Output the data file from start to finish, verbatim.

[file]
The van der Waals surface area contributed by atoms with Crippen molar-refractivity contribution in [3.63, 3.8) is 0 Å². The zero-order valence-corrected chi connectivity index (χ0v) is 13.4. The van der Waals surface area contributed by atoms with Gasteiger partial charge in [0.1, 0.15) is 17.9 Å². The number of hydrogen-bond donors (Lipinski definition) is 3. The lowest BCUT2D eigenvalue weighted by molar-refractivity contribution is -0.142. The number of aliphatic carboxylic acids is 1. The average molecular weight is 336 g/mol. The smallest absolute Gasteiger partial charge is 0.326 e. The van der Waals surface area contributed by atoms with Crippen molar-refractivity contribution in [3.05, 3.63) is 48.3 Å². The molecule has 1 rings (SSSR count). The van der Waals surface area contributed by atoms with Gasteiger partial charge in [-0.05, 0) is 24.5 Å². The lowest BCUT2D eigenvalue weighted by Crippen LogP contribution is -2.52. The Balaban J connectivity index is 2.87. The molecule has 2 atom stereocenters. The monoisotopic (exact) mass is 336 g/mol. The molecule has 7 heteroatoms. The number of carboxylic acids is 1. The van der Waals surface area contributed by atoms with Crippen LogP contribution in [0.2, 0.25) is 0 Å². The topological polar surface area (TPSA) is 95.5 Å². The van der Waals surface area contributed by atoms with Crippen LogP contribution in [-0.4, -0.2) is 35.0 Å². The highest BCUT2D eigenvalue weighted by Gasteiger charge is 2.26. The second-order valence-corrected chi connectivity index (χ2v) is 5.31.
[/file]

The van der Waals surface area contributed by atoms with Crippen molar-refractivity contribution in [3.63, 3.8) is 0 Å². The zero-order valence-corrected chi connectivity index (χ0v) is 13.4. The van der Waals surface area contributed by atoms with Gasteiger partial charge in [0.1, 0.15) is 17.9 Å². The number of hydrogen-bond donors (Lipinski definition) is 3. The lowest BCUT2D eigenvalue weighted by molar-refractivity contribution is -0.142. The number of aliphatic carboxylic acids is 1. The average molecular weight is 336 g/mol. The smallest absolute Gasteiger partial charge is 0.326 e. The van der Waals surface area contributed by atoms with Crippen molar-refractivity contribution in [3.05, 3.63) is 48.3 Å². The molecule has 1 rings (SSSR count). The van der Waals surface area contributed by atoms with Gasteiger partial charge in [-0.05, 0) is 24.5 Å². The lowest BCUT2D eigenvalue weighted by Crippen LogP contribution is -2.52. The Balaban J connectivity index is 2.87. The molecule has 2 atom stereocenters. The monoisotopic (exact) mass is 336 g/mol. The molecule has 7 heteroatoms. The number of carboxylic acids is 1. The van der Waals surface area contributed by atoms with Crippen LogP contribution in [0.2, 0.25) is 0 Å². The topological polar surface area (TPSA) is 95.5 Å². The van der Waals surface area contributed by atoms with Crippen LogP contribution in [-0.4, -0.2) is 35.0 Å². The highest BCUT2D eigenvalue weighted by Gasteiger charge is 2.26. The second-order valence-corrected chi connectivity index (χ2v) is 5.31.